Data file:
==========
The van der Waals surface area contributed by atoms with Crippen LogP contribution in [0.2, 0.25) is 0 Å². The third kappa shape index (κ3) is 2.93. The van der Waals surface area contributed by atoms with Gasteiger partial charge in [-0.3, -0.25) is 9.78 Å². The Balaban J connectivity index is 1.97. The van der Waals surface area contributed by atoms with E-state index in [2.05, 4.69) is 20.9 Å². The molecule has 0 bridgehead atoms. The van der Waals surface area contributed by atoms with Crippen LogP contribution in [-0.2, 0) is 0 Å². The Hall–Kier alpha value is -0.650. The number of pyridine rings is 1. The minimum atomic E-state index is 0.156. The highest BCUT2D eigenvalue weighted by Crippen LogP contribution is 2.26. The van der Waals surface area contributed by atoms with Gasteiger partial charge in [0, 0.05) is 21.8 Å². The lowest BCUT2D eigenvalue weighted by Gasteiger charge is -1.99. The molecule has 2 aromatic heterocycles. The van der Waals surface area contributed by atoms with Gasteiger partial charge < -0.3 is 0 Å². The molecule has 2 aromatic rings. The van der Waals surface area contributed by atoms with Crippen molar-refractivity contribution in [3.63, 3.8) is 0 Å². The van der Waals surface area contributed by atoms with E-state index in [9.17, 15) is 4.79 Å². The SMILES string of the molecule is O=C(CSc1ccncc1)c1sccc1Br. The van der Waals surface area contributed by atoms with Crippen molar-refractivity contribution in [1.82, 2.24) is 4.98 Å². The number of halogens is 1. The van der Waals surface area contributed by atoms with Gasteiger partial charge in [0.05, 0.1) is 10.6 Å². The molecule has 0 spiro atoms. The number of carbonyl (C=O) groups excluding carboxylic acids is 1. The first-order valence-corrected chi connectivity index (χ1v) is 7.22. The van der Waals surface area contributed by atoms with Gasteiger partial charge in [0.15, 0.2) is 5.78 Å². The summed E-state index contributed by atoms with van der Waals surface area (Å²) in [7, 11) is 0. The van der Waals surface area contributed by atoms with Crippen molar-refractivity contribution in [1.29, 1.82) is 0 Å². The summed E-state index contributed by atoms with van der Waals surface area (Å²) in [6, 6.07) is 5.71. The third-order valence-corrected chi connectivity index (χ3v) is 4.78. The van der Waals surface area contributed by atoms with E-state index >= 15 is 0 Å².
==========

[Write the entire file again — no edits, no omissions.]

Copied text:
The van der Waals surface area contributed by atoms with Crippen LogP contribution in [0.2, 0.25) is 0 Å². The third kappa shape index (κ3) is 2.93. The van der Waals surface area contributed by atoms with Gasteiger partial charge in [-0.3, -0.25) is 9.78 Å². The Balaban J connectivity index is 1.97. The van der Waals surface area contributed by atoms with E-state index in [2.05, 4.69) is 20.9 Å². The molecule has 0 bridgehead atoms. The van der Waals surface area contributed by atoms with Crippen LogP contribution in [-0.2, 0) is 0 Å². The Hall–Kier alpha value is -0.650. The number of pyridine rings is 1. The minimum atomic E-state index is 0.156. The highest BCUT2D eigenvalue weighted by Crippen LogP contribution is 2.26. The van der Waals surface area contributed by atoms with Gasteiger partial charge in [0, 0.05) is 21.8 Å². The lowest BCUT2D eigenvalue weighted by Gasteiger charge is -1.99. The molecule has 2 aromatic heterocycles. The van der Waals surface area contributed by atoms with Gasteiger partial charge < -0.3 is 0 Å². The molecule has 2 aromatic rings. The van der Waals surface area contributed by atoms with Crippen molar-refractivity contribution in [3.63, 3.8) is 0 Å². The van der Waals surface area contributed by atoms with E-state index in [9.17, 15) is 4.79 Å². The SMILES string of the molecule is O=C(CSc1ccncc1)c1sccc1Br. The van der Waals surface area contributed by atoms with Crippen molar-refractivity contribution in [1.82, 2.24) is 4.98 Å². The number of halogens is 1. The van der Waals surface area contributed by atoms with Gasteiger partial charge in [0.05, 0.1) is 10.6 Å². The molecule has 0 spiro atoms. The number of carbonyl (C=O) groups excluding carboxylic acids is 1. The first-order valence-corrected chi connectivity index (χ1v) is 7.22. The van der Waals surface area contributed by atoms with Gasteiger partial charge in [0.15, 0.2) is 5.78 Å². The summed E-state index contributed by atoms with van der Waals surface area (Å²) in [7, 11) is 0. The van der Waals surface area contributed by atoms with Crippen molar-refractivity contribution in [1.29, 1.82) is 0 Å². The summed E-state index contributed by atoms with van der Waals surface area (Å²) in [6, 6.07) is 5.71. The third-order valence-corrected chi connectivity index (χ3v) is 4.78. The van der Waals surface area contributed by atoms with E-state index >= 15 is 0 Å².